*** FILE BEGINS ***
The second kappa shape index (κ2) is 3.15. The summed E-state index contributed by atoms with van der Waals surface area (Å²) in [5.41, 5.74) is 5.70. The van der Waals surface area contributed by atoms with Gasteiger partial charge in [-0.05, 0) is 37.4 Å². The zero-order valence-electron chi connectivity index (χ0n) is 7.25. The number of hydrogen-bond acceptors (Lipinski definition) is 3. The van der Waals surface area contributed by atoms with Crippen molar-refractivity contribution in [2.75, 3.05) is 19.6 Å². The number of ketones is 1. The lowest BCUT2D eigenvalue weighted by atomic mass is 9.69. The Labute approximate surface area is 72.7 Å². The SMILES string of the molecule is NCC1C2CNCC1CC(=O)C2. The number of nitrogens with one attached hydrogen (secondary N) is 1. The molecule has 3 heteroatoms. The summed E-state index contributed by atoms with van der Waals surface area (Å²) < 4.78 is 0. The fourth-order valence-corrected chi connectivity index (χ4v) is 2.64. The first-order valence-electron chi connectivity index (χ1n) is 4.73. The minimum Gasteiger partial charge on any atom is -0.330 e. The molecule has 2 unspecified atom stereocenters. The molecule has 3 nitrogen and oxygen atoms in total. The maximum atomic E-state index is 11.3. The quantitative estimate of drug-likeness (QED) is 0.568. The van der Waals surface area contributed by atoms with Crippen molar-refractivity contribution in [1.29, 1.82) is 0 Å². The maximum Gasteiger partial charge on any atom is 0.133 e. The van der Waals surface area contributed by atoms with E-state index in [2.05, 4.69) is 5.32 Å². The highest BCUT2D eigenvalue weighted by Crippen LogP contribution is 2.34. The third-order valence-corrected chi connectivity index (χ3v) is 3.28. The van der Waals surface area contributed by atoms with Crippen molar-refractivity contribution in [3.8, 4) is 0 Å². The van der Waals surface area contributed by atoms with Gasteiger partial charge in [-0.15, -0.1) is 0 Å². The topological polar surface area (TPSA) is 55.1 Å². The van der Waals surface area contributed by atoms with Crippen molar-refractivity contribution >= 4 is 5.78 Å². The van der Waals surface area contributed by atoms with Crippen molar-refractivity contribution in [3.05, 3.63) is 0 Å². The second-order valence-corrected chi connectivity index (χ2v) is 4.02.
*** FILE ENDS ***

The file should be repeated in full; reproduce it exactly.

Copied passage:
The second kappa shape index (κ2) is 3.15. The summed E-state index contributed by atoms with van der Waals surface area (Å²) in [5.41, 5.74) is 5.70. The van der Waals surface area contributed by atoms with Gasteiger partial charge in [-0.05, 0) is 37.4 Å². The zero-order valence-electron chi connectivity index (χ0n) is 7.25. The number of hydrogen-bond acceptors (Lipinski definition) is 3. The van der Waals surface area contributed by atoms with Crippen molar-refractivity contribution in [2.75, 3.05) is 19.6 Å². The number of ketones is 1. The lowest BCUT2D eigenvalue weighted by atomic mass is 9.69. The Labute approximate surface area is 72.7 Å². The SMILES string of the molecule is NCC1C2CNCC1CC(=O)C2. The number of nitrogens with one attached hydrogen (secondary N) is 1. The molecule has 3 heteroatoms. The summed E-state index contributed by atoms with van der Waals surface area (Å²) < 4.78 is 0. The fourth-order valence-corrected chi connectivity index (χ4v) is 2.64. The first-order valence-electron chi connectivity index (χ1n) is 4.73. The minimum Gasteiger partial charge on any atom is -0.330 e. The molecule has 2 unspecified atom stereocenters. The molecule has 3 nitrogen and oxygen atoms in total. The maximum atomic E-state index is 11.3. The quantitative estimate of drug-likeness (QED) is 0.568. The van der Waals surface area contributed by atoms with Crippen molar-refractivity contribution in [1.29, 1.82) is 0 Å². The maximum Gasteiger partial charge on any atom is 0.133 e. The van der Waals surface area contributed by atoms with E-state index in [2.05, 4.69) is 5.32 Å². The highest BCUT2D eigenvalue weighted by Crippen LogP contribution is 2.34. The third-order valence-corrected chi connectivity index (χ3v) is 3.28. The van der Waals surface area contributed by atoms with Crippen molar-refractivity contribution in [3.8, 4) is 0 Å². The van der Waals surface area contributed by atoms with Gasteiger partial charge in [-0.15, -0.1) is 0 Å². The topological polar surface area (TPSA) is 55.1 Å². The van der Waals surface area contributed by atoms with Crippen molar-refractivity contribution >= 4 is 5.78 Å². The van der Waals surface area contributed by atoms with Crippen molar-refractivity contribution in [3.05, 3.63) is 0 Å². The second-order valence-corrected chi connectivity index (χ2v) is 4.02.